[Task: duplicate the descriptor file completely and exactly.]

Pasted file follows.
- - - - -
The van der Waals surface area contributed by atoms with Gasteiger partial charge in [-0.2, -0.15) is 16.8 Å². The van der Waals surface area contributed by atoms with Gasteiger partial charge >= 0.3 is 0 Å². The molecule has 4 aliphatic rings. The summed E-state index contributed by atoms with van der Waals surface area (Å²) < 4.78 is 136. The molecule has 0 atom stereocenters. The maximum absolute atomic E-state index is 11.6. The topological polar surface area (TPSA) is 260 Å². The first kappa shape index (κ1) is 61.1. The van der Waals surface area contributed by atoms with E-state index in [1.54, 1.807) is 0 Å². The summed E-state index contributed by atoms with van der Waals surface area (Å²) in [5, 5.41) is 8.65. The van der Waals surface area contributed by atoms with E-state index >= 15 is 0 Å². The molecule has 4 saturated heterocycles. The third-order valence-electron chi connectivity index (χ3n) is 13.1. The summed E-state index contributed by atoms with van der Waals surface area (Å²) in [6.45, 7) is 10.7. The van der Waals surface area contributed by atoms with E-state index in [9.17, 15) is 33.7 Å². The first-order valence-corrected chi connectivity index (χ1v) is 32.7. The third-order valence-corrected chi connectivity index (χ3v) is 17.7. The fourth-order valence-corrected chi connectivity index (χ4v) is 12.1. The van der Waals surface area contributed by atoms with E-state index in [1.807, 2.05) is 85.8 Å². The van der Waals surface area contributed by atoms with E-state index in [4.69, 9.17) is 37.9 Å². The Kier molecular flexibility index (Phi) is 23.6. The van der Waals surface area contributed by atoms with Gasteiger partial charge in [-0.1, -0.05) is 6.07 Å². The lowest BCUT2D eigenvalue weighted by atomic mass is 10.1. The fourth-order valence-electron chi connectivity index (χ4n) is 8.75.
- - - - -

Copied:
The van der Waals surface area contributed by atoms with Gasteiger partial charge in [-0.2, -0.15) is 16.8 Å². The van der Waals surface area contributed by atoms with Gasteiger partial charge >= 0.3 is 0 Å². The molecule has 4 aliphatic rings. The summed E-state index contributed by atoms with van der Waals surface area (Å²) < 4.78 is 136. The molecule has 0 atom stereocenters. The maximum absolute atomic E-state index is 11.6. The topological polar surface area (TPSA) is 260 Å². The first kappa shape index (κ1) is 61.1. The van der Waals surface area contributed by atoms with E-state index in [1.54, 1.807) is 0 Å². The summed E-state index contributed by atoms with van der Waals surface area (Å²) in [5, 5.41) is 8.65. The van der Waals surface area contributed by atoms with E-state index >= 15 is 0 Å². The molecule has 4 saturated heterocycles. The third-order valence-electron chi connectivity index (χ3n) is 13.1. The summed E-state index contributed by atoms with van der Waals surface area (Å²) in [6.45, 7) is 10.7. The van der Waals surface area contributed by atoms with E-state index in [9.17, 15) is 33.7 Å². The first-order valence-corrected chi connectivity index (χ1v) is 32.7. The third-order valence-corrected chi connectivity index (χ3v) is 17.7. The fourth-order valence-corrected chi connectivity index (χ4v) is 12.1. The van der Waals surface area contributed by atoms with E-state index in [1.807, 2.05) is 85.8 Å². The van der Waals surface area contributed by atoms with E-state index in [4.69, 9.17) is 37.9 Å². The Kier molecular flexibility index (Phi) is 23.6. The van der Waals surface area contributed by atoms with Gasteiger partial charge in [-0.1, -0.05) is 6.07 Å². The lowest BCUT2D eigenvalue weighted by atomic mass is 10.1. The fourth-order valence-electron chi connectivity index (χ4n) is 8.75.